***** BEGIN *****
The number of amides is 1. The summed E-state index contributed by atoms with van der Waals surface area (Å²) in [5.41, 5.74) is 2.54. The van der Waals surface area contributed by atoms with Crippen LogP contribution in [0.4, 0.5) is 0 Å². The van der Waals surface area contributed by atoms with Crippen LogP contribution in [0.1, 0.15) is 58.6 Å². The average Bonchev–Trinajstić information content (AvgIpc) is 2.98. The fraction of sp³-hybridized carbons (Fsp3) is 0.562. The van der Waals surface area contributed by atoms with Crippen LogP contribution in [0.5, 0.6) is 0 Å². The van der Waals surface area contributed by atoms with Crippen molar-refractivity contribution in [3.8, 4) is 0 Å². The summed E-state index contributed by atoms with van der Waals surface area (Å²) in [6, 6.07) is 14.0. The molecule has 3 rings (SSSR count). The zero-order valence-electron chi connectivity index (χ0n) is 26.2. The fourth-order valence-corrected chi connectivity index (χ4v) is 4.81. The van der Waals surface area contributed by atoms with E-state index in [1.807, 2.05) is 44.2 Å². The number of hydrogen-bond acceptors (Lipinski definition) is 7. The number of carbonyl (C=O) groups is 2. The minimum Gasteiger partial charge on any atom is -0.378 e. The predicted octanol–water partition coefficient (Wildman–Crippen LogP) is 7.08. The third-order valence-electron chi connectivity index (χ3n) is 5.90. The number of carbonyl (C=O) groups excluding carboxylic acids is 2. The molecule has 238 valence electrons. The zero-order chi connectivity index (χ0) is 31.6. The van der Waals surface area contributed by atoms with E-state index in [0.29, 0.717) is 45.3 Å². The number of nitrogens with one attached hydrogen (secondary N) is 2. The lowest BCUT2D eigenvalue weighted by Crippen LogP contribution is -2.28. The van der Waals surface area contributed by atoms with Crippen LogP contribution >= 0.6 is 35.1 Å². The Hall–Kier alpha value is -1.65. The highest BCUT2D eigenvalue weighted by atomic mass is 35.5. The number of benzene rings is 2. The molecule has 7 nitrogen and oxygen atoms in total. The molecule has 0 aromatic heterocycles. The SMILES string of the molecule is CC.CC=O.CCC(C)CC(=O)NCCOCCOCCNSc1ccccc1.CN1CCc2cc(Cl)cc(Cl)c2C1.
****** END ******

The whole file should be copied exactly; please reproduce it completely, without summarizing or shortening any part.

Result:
The number of amides is 1. The summed E-state index contributed by atoms with van der Waals surface area (Å²) in [5.41, 5.74) is 2.54. The van der Waals surface area contributed by atoms with Crippen LogP contribution in [0.4, 0.5) is 0 Å². The van der Waals surface area contributed by atoms with Crippen LogP contribution in [0.1, 0.15) is 58.6 Å². The average Bonchev–Trinajstić information content (AvgIpc) is 2.98. The fraction of sp³-hybridized carbons (Fsp3) is 0.562. The van der Waals surface area contributed by atoms with Crippen LogP contribution in [0.5, 0.6) is 0 Å². The van der Waals surface area contributed by atoms with Crippen molar-refractivity contribution in [3.8, 4) is 0 Å². The summed E-state index contributed by atoms with van der Waals surface area (Å²) in [6, 6.07) is 14.0. The molecule has 3 rings (SSSR count). The zero-order valence-electron chi connectivity index (χ0n) is 26.2. The fourth-order valence-corrected chi connectivity index (χ4v) is 4.81. The van der Waals surface area contributed by atoms with E-state index in [1.807, 2.05) is 44.2 Å². The number of hydrogen-bond acceptors (Lipinski definition) is 7. The number of carbonyl (C=O) groups is 2. The minimum Gasteiger partial charge on any atom is -0.378 e. The predicted octanol–water partition coefficient (Wildman–Crippen LogP) is 7.08. The third-order valence-electron chi connectivity index (χ3n) is 5.90. The number of carbonyl (C=O) groups excluding carboxylic acids is 2. The molecule has 238 valence electrons. The zero-order chi connectivity index (χ0) is 31.6. The van der Waals surface area contributed by atoms with E-state index in [0.29, 0.717) is 45.3 Å². The number of nitrogens with one attached hydrogen (secondary N) is 2. The lowest BCUT2D eigenvalue weighted by Crippen LogP contribution is -2.28. The van der Waals surface area contributed by atoms with Crippen LogP contribution >= 0.6 is 35.1 Å². The Hall–Kier alpha value is -1.65. The highest BCUT2D eigenvalue weighted by atomic mass is 35.5. The number of benzene rings is 2. The molecule has 7 nitrogen and oxygen atoms in total. The molecule has 0 aromatic heterocycles. The SMILES string of the molecule is CC.CC=O.CCC(C)CC(=O)NCCOCCOCCNSc1ccccc1.CN1CCc2cc(Cl)cc(Cl)c2C1.